As law enforcement officials piece together how the Paris and Belgian terror cells carried out their recent attacks, questions are being asked about how they obtained military grade assault weapons - which are illegal in the European Union. As VOA's Jeff Swicord reports, experts say there is a very active worldwide black market for these weapons, and criminals and terrorists are buying.
Video

Video Activists Accuse China of Targeting Religious Freedom

The U.S.-based Chinese religious rights group ChinaAid says 2014 was the worst year for religious freedom in China since the end of the Cultural Revolution. As Ye Fan reports, activists say Beijing has been tightening religious controls ever since Chinese leader Xi Jinping came to office. Hu Wei narrates.
Video

Video Theologians Cast Doubt on Morality of Drone Strikes

In 2006, stirred by photos of U.S. soldiers mistreating Iraqi prisoners, a group of American faith leaders and academics launched the National Religious Campaign Against Torture. It played an important role in getting Congress to investigate, and the president to ban, torture. VOA's Jerome Socolovsky reports.
Video

Video Former Sudan 'Lost Boy' Becomes Chess Master in NYC

In the mid-1980’s, thousands of Sudanese boys escaped the country's civil war by walking for weeks, then months and finally for more than a year, up to 1,500 kilometers across three countries. The so-called Lost Boys of the Sudan had little time for games. But one of them later mastered the game of chess, and now teaches it to children in the New York area. VOA’s Bernard Shusman in New York has his story.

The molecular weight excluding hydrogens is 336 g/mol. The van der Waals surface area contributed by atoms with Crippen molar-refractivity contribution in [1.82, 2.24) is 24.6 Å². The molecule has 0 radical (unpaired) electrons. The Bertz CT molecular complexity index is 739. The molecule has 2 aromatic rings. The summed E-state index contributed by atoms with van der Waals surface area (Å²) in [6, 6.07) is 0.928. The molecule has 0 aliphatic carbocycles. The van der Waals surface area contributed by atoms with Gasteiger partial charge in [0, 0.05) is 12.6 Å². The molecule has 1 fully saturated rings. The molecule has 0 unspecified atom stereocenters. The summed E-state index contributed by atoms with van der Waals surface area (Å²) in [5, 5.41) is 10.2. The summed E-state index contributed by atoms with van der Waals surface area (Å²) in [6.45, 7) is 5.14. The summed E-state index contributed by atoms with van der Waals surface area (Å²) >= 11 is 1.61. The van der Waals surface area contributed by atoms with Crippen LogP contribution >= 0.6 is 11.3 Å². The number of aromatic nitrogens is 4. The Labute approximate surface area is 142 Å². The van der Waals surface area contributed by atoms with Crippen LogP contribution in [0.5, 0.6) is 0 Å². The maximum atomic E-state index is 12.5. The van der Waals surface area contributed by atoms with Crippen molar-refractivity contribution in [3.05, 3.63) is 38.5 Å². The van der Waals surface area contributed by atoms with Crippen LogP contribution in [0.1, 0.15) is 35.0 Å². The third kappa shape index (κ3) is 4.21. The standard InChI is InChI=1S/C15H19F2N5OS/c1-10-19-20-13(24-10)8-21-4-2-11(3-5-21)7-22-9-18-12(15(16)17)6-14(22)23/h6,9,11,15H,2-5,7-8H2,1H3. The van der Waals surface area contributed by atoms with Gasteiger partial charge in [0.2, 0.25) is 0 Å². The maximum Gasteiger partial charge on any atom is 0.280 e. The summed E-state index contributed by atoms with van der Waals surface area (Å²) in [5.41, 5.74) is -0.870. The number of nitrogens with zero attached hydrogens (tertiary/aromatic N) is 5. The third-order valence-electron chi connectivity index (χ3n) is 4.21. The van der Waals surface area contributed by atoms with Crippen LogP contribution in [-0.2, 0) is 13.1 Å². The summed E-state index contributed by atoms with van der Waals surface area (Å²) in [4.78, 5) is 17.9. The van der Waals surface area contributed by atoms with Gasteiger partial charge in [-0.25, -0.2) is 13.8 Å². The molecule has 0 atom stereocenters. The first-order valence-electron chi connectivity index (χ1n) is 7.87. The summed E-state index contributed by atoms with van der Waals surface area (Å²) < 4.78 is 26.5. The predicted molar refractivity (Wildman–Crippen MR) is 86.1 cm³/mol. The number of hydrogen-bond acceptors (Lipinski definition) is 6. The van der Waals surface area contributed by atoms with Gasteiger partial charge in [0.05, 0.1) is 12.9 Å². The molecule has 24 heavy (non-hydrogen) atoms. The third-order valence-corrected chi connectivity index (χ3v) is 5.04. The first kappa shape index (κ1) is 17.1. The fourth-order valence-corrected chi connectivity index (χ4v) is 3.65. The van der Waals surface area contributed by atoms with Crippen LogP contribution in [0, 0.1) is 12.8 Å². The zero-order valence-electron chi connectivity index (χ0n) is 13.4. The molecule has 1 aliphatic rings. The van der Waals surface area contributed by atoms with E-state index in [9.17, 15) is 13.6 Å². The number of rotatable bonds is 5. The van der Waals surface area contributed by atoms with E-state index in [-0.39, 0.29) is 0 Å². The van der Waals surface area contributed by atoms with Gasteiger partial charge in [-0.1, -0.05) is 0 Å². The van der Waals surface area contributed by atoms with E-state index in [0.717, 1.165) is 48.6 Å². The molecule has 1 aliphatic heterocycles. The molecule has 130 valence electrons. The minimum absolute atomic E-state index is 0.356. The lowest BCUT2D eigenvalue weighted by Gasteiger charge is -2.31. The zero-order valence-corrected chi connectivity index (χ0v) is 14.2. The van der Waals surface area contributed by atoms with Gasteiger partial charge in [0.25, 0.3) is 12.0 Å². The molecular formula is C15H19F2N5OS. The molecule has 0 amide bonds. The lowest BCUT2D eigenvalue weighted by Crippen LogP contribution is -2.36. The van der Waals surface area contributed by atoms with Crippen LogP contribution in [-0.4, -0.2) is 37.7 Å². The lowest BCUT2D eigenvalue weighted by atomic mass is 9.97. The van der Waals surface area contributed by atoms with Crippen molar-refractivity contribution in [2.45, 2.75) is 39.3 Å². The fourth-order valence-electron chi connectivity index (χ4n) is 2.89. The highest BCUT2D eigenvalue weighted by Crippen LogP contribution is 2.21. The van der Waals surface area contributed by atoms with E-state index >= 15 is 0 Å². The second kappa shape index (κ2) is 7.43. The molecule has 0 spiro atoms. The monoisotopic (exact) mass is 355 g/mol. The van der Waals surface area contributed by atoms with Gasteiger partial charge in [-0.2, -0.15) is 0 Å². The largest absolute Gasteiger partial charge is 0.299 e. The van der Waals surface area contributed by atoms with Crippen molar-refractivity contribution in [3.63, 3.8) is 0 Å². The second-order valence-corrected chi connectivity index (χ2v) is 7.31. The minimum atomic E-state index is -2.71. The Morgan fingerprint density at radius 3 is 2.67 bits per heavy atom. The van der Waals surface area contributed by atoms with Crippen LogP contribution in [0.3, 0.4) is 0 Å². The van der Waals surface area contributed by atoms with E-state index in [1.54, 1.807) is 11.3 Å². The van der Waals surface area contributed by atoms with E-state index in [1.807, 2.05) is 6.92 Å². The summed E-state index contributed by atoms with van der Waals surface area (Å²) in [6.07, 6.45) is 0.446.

Video

Video NASA Monitors Earth’s Vital Signs From Space

The U.S. space agency, NASA, is wrapping up its busiest 12-month period in more than a decade, with three missions launched in 2014 and two this month, one in early January and the fifth scheduled for January 29. As VOA’s Rosanne Skirble reports, the instruments being lifted into orbit are focused on Earth’s vital life support systems and how they are responding to a warmer planet.

Circumventing Censorship

An Internet Primer for Healthy Web Habits

As surveillance and censoring technologies advance, so, too, do new tools for your computer or mobile device that help protect your privacy and break through Internet censorship.
More

All About America

AppleAndroid